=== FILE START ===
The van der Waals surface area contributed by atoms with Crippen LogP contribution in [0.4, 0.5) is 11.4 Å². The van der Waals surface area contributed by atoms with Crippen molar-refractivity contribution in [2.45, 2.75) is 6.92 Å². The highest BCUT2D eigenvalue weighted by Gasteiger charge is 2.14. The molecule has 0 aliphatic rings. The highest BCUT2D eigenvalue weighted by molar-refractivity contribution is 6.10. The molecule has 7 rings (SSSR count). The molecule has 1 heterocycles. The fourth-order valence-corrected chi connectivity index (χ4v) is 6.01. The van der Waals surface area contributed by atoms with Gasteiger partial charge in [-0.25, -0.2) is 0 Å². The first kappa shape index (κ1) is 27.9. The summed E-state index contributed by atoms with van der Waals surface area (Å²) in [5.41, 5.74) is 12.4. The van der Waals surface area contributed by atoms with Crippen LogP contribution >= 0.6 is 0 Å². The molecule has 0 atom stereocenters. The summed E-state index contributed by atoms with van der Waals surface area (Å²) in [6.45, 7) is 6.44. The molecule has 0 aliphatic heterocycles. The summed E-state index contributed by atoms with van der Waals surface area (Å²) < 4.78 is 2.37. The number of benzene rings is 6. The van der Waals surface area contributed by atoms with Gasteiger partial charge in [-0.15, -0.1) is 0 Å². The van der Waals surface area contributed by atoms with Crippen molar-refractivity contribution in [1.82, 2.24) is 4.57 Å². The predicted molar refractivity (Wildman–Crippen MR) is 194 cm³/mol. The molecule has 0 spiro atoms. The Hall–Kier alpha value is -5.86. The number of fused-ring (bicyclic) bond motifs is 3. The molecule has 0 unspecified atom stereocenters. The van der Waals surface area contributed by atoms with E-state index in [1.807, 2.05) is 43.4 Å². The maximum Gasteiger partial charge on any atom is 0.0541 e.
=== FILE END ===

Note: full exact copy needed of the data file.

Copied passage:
The van der Waals surface area contributed by atoms with Crippen LogP contribution in [0.4, 0.5) is 11.4 Å². The van der Waals surface area contributed by atoms with Crippen molar-refractivity contribution in [2.45, 2.75) is 6.92 Å². The highest BCUT2D eigenvalue weighted by Gasteiger charge is 2.14. The molecule has 0 aliphatic rings. The highest BCUT2D eigenvalue weighted by molar-refractivity contribution is 6.10. The molecule has 7 rings (SSSR count). The molecule has 1 heterocycles. The fourth-order valence-corrected chi connectivity index (χ4v) is 6.01. The van der Waals surface area contributed by atoms with Gasteiger partial charge in [-0.25, -0.2) is 0 Å². The first kappa shape index (κ1) is 27.9. The summed E-state index contributed by atoms with van der Waals surface area (Å²) in [5.41, 5.74) is 12.4. The van der Waals surface area contributed by atoms with Crippen LogP contribution >= 0.6 is 0 Å². The molecule has 0 atom stereocenters. The summed E-state index contributed by atoms with van der Waals surface area (Å²) in [6.45, 7) is 6.44. The molecule has 0 aliphatic heterocycles. The summed E-state index contributed by atoms with van der Waals surface area (Å²) < 4.78 is 2.37. The number of benzene rings is 6. The van der Waals surface area contributed by atoms with Gasteiger partial charge in [-0.15, -0.1) is 0 Å². The van der Waals surface area contributed by atoms with Crippen molar-refractivity contribution in [1.82, 2.24) is 4.57 Å². The predicted molar refractivity (Wildman–Crippen MR) is 194 cm³/mol. The molecule has 0 spiro atoms. The Hall–Kier alpha value is -5.86. The number of fused-ring (bicyclic) bond motifs is 3. The molecule has 0 unspecified atom stereocenters. The van der Waals surface area contributed by atoms with E-state index in [1.807, 2.05) is 43.4 Å². The maximum Gasteiger partial charge on any atom is 0.0541 e.